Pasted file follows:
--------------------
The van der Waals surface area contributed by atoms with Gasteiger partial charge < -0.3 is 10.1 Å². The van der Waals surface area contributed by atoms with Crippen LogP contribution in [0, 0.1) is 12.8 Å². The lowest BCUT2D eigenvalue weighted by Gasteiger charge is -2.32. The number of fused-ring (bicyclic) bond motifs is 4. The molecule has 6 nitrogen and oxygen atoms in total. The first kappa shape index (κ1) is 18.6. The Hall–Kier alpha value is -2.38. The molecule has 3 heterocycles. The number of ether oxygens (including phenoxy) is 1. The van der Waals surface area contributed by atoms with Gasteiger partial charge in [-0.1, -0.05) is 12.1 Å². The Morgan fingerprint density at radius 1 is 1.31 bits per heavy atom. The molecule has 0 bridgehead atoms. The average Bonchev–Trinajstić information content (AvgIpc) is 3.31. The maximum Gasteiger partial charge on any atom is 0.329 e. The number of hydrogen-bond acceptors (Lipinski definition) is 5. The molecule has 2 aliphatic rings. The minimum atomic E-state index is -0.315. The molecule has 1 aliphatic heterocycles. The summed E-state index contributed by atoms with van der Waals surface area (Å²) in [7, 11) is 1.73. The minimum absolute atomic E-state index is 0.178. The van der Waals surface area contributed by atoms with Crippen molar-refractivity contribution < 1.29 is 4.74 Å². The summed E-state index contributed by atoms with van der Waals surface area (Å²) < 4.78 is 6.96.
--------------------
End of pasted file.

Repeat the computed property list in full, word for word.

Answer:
The van der Waals surface area contributed by atoms with Gasteiger partial charge < -0.3 is 10.1 Å². The van der Waals surface area contributed by atoms with Crippen LogP contribution in [0, 0.1) is 12.8 Å². The lowest BCUT2D eigenvalue weighted by Gasteiger charge is -2.32. The number of fused-ring (bicyclic) bond motifs is 4. The molecule has 6 nitrogen and oxygen atoms in total. The first kappa shape index (κ1) is 18.6. The Hall–Kier alpha value is -2.38. The molecule has 3 heterocycles. The number of ether oxygens (including phenoxy) is 1. The van der Waals surface area contributed by atoms with Gasteiger partial charge in [-0.1, -0.05) is 12.1 Å². The Morgan fingerprint density at radius 1 is 1.31 bits per heavy atom. The molecule has 0 bridgehead atoms. The average Bonchev–Trinajstić information content (AvgIpc) is 3.31. The maximum Gasteiger partial charge on any atom is 0.329 e. The number of hydrogen-bond acceptors (Lipinski definition) is 5. The molecule has 2 aliphatic rings. The minimum atomic E-state index is -0.315. The molecule has 1 aliphatic heterocycles. The summed E-state index contributed by atoms with van der Waals surface area (Å²) in [7, 11) is 1.73. The minimum absolute atomic E-state index is 0.178. The van der Waals surface area contributed by atoms with Crippen molar-refractivity contribution < 1.29 is 4.74 Å². The summed E-state index contributed by atoms with van der Waals surface area (Å²) < 4.78 is 6.96.